Sidewalk audit shows walkability could be better in Bennington

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BENNINGTON >> This town may not be such a welcoming place for those who are disabled, according to a woman speaking to the Select Board Monday about a sidewalk audit done in June.

"I feel unwelcome," said Maggie Bernstein, a volunteer at the Vermont Center for Independent Living, which worked on the report with the American Association of Retired Persons. "I feel isolated from the community at large. It's very hard for me to get around, and the report that we have written, and I am a volunteer of VCIL, the report we have written is dry until you attach it to the meaning for the people who live here and the quality of life we may not be entitled to."

Bernstein said she has been living in Bennington for five years. She had taught at Community College of Vermont on Main Street for eight years and before she became disabled and moving here, thought it a nice place to walk around.

"I loved getting around town," she told the board. "I used to go to Alldays and Onions from CCV for lunch, I used to go to South Street (Cafe) for coffee in the afternoon. I could just take a walk on Main Street and look at the shop windows and just get some fresh air. That was before. When I became disabled and realized that I needed to move, I chose Bennington because I was so charmed by coming here, teaching, and I have been harshly disappointed."

She said the crossing light at the Four Corners gives people 26 seconds to make it across the street.

"I can't walk across that street without great fear," she said. "That's unfortunate, and I'm not alone. I am part of the disabled community in this town which is represented by 20 percent of the population. That's a whole bunch of us who are being kept back from things that should be pleasant in our lives."

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The pavement on the south side of Main Street is uneven and presents a tripping hazard, meaning she cannot focus on the shop windows as she would like to.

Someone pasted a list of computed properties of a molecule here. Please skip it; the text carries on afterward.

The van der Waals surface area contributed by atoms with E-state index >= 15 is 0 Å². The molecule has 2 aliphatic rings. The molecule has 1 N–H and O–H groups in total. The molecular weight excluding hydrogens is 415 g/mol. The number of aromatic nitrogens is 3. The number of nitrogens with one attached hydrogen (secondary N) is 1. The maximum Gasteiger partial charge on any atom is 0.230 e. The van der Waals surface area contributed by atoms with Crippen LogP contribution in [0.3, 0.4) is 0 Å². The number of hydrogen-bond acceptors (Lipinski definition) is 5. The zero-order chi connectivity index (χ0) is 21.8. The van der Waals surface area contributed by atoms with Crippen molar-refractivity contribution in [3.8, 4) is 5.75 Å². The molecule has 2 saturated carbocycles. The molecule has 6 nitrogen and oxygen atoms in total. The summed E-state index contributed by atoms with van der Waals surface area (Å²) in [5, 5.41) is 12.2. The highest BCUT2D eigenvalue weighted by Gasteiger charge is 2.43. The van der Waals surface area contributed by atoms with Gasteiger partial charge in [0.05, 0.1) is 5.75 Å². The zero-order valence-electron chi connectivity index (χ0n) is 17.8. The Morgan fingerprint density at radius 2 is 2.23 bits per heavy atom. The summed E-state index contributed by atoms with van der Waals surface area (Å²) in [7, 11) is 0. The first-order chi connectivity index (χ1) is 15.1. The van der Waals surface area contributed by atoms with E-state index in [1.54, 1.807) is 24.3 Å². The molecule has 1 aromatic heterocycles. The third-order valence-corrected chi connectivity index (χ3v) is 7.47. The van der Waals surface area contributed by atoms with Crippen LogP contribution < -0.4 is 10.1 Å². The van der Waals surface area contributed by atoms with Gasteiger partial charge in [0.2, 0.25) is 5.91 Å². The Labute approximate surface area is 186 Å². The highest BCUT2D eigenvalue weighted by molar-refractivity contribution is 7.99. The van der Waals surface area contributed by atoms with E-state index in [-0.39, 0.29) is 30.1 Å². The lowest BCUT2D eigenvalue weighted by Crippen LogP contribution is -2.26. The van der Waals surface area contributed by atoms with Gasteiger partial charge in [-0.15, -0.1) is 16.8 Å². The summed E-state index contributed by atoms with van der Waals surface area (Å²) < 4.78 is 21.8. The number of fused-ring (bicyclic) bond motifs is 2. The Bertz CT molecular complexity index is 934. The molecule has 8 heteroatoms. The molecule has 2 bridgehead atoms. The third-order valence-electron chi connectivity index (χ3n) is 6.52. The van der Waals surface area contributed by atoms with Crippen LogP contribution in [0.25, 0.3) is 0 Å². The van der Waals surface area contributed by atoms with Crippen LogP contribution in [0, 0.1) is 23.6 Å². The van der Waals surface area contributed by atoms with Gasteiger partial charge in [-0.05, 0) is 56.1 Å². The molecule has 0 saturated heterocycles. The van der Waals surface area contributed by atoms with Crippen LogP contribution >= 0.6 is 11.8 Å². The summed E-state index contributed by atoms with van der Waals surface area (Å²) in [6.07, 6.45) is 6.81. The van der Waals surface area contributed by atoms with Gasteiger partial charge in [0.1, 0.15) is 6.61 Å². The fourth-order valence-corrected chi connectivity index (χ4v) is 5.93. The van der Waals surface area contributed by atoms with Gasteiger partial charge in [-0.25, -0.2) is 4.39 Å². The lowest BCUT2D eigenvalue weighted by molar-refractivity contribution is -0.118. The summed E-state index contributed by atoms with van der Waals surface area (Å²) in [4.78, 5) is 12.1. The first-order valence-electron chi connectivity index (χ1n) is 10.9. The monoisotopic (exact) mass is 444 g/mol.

Parking is another obstacle, she said. As a person who is disabled, she has to park her car close to events in order to easily access them.

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Tracy Dorman, of VCIL, said while she does not live in Bennington, like many with a disability, she works, shops, and plays here.

"I'm very proud of this report," she said. "There's a lot of work involved in this report, and I hope the recommendations are taken seriously, and that persons with disabilities, or ADA accessibility, is a forethought in your future projects. And as your budget allows, I would like that to be a priority for the Town of Bennington. I plan to be a community member going forward and visitors to our community, the more accessibility there is available the more they are going to come and stay."

Town Manager Stuart Hurd said the board will take the report and use it when it comes time to budget and plan road and sidewalk projects. He said in some places, because federal funds are involved, federal design specifications have to be used. This came up in a discussion about seams in sidewalks which present problems for people in motorized wheelchairs. Gage Street resident, Mike Bethel, said the gaps do not appear problematic for a person without a wheelchair, but for those that have them they shake the chair a great deal and caused them to wear out faster.

"They survey indicated there's some good stuff out there, and there's some stuff that needs to be worked on," said Charlie Murphy, of VCIL.

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According to the report, the Main Street sidewalk east of the Four Corners becomes progressively more difficult. The streets also become wider, thus taking longer to cross, and the sidewalks themselves are uneven. Crosswalks are also worn out and hard to see.

Hurd said the town has grappled for years with keeping crosswalks visible, trying different materials to see which ones last the longest.

The report indicates that Pleasant Street, which is home to a senior center and bus service, could use improvements in terms of walkability. The marble sidewalk on Pleasant Street is uneven and slippery when wet.

The report recommends that crosswalk signals be audited for volume, that possible lighting at crosswalks be assessed, that there be a restripe plan for crosswalks, put crosswalks every 300 feet on Main Street and North Street, increase the cross time at the Four Corners, create a repair and maintenance plan for sidewalk surfaces, draft designs for narrowing the crossing distances at certain locations, create an inventory of public parking spaces and bring access routes into compliance with regulations.

Contact Keith Whitcomb Jr. at 802-447-7567, ext. 115.


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